Kedarnath is a typical star-crossed love story set amidst the 2013 Kedarnath Floods scripted by Kanika Dhillon. While Kanika’s previous venture Manmarziyaan (2018) was a revamp of Hum Dil De Chuke Sanam (1999), here she damps the template of Titanic (1997). From religious, class and generational divide everything is at stake in not-so-stale venture, Abhishek Kapoor directs with utter conviction. “I don’t just drink raindrops; I drink the whole sky”, exclaims a character where water plays an important motif with every soul washed and drenched in religious ramification. Nevertheless, the self-aware film has a downpour of defining a disaster; and the Indian setting blemishes upon the curse of “man-made disaster” on love (for nature, is it?). Much aware of the present religious and political situation, it’s written in a convenient secular dynamic in-sync with Kedarnath’s context.
Kedarnath is a devotee of 70s-80s Indian Cinema where a selfless Muslim Pithoo, Mansoor (Sushant Singh Rajput) and rebellious daughter of Pandit, Mukku aka Mandakini (Sara Ali Khan) fall in love nearing the floods. Screenplay by Kanika Dhillon follows the evergreen old school narrative tried-and-tested numerously alike the footfall of pilgrims at Kedarnath. Let’s call it as a boon of James Cameron’s Titanic, at least, the filmmakers built the conscientious nature without bothering about the template. Hence, there’s a religious and cultural conscience which act as a solid substance but end up being a mere rock. The clichéd Hindu-Muslim star-crossed love story takes time to settle-in and doesn’t spark any intensity to invest (the real investment lies in the performances) the heart.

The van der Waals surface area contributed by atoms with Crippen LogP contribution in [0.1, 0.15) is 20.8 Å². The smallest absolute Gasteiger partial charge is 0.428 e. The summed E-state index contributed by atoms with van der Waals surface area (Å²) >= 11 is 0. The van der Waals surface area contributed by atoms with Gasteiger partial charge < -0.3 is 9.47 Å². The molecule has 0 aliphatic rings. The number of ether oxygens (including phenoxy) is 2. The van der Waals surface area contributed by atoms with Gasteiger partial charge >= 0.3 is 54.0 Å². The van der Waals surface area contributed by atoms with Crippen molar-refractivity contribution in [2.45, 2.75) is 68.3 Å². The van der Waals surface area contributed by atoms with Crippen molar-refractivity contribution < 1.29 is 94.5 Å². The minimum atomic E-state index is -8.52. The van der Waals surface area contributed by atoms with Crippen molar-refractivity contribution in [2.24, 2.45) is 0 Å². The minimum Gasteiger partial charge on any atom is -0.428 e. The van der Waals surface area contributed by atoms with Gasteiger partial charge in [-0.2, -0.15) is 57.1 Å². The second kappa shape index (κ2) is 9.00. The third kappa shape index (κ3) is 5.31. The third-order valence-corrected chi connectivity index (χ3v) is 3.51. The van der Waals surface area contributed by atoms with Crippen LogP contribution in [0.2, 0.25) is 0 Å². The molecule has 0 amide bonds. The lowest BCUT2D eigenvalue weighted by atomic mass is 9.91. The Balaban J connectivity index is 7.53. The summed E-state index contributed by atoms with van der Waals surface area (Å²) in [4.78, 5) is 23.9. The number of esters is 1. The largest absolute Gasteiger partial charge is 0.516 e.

A boon in terms of the atmospheric setting and duration (120 minutes), while Abhishek Kapoor is one director to look forward in terms of consistency of characterisation. Though he surmounts the barriers of clichés, the distinctive tonality is blessed in a damp like the characters. Tushar Kanti Ray’s spectacular Cinematography evokes the atmospheric neutrality. Set against the soothing natural green and the silveriness of the temple, the colour palette adds fierce element as well as the coldness of the outbreak. However, it’s cursed by tacky VFX degrading the breath-taking shots of Tushar Kanti Ray. Amit Trivedi’s soundtrack definitely stands alone but doesn’t characterise the soul of Kedarnath like Abhishek Kapoor’s collaboration Fitoor (2016). Instead, Background Score by Hitesh Sonik evokes emotional edge, binding during the floods.
Upheld by performances, Sushant Singh Rajput lends a sobriety but doesn’t add anything new. Sara Ali Khan reminds of her Mother Amrita Singh from Chameli Ki Shaadi (1986) and debuts with a fierce performance. Since, Kedarnath lacks the clarity and integrity of Abhishek Kapoor’s Rock On (2008) and Kai Po Che (2013) in terms of performances, none of the performances add gravitas here.
Kedarnath is a wet yet watchable film. A damp Titanic-template ends better than expected but cursed with an aftermath of a tepid watch. “Love is a cinematic pilgrimage where Prakop (Outbreak) and Pralay (Flood) are at stake.”
Release: 07 December, 2018
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